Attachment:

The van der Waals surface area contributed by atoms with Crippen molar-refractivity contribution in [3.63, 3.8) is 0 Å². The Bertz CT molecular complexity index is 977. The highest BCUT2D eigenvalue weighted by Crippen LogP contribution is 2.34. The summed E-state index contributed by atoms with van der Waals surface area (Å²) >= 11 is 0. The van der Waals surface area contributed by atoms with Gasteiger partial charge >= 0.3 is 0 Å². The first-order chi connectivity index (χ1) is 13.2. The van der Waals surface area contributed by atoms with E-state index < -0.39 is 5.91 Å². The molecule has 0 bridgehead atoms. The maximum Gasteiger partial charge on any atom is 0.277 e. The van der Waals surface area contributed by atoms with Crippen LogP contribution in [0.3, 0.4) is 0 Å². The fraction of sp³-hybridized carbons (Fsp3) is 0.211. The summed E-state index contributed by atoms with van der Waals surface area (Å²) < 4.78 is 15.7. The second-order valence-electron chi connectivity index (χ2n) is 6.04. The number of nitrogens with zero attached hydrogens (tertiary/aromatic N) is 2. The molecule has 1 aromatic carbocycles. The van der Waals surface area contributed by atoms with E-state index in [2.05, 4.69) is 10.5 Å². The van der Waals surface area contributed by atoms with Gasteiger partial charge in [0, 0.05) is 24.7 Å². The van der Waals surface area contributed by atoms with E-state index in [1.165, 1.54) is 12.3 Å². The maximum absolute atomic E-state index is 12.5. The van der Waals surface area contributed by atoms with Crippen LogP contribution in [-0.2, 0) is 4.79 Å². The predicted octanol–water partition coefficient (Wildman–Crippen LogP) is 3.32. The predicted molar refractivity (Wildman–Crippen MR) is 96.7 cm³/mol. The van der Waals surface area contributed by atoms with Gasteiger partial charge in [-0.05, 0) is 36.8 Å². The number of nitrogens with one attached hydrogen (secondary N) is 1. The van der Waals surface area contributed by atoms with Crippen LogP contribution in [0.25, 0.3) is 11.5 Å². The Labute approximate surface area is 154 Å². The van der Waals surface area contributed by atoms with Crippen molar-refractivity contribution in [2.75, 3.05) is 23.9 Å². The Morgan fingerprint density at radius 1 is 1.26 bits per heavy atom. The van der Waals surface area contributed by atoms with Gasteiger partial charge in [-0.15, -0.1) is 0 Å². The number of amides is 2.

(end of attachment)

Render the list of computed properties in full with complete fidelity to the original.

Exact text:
The van der Waals surface area contributed by atoms with Crippen molar-refractivity contribution in [3.63, 3.8) is 0 Å². The Bertz CT molecular complexity index is 977. The highest BCUT2D eigenvalue weighted by Crippen LogP contribution is 2.34. The summed E-state index contributed by atoms with van der Waals surface area (Å²) >= 11 is 0. The van der Waals surface area contributed by atoms with Gasteiger partial charge >= 0.3 is 0 Å². The first-order chi connectivity index (χ1) is 13.2. The van der Waals surface area contributed by atoms with E-state index < -0.39 is 5.91 Å². The molecule has 0 bridgehead atoms. The maximum Gasteiger partial charge on any atom is 0.277 e. The van der Waals surface area contributed by atoms with Crippen LogP contribution in [0.3, 0.4) is 0 Å². The fraction of sp³-hybridized carbons (Fsp3) is 0.211. The summed E-state index contributed by atoms with van der Waals surface area (Å²) < 4.78 is 15.7. The second-order valence-electron chi connectivity index (χ2n) is 6.04. The number of nitrogens with zero attached hydrogens (tertiary/aromatic N) is 2. The molecule has 1 aromatic carbocycles. The van der Waals surface area contributed by atoms with E-state index in [2.05, 4.69) is 10.5 Å². The van der Waals surface area contributed by atoms with Gasteiger partial charge in [0, 0.05) is 24.7 Å². The van der Waals surface area contributed by atoms with E-state index in [1.165, 1.54) is 12.3 Å². The maximum absolute atomic E-state index is 12.5. The van der Waals surface area contributed by atoms with Crippen LogP contribution in [-0.2, 0) is 4.79 Å². The predicted octanol–water partition coefficient (Wildman–Crippen LogP) is 3.32. The predicted molar refractivity (Wildman–Crippen MR) is 96.7 cm³/mol. The van der Waals surface area contributed by atoms with Gasteiger partial charge in [-0.05, 0) is 36.8 Å². The number of nitrogens with one attached hydrogen (secondary N) is 1. The van der Waals surface area contributed by atoms with Crippen LogP contribution in [0.25, 0.3) is 11.5 Å². The Labute approximate surface area is 154 Å². The van der Waals surface area contributed by atoms with Crippen molar-refractivity contribution in [2.75, 3.05) is 23.9 Å². The Morgan fingerprint density at radius 1 is 1.26 bits per heavy atom. The van der Waals surface area contributed by atoms with Gasteiger partial charge in [-0.15, -0.1) is 0 Å². The number of amides is 2.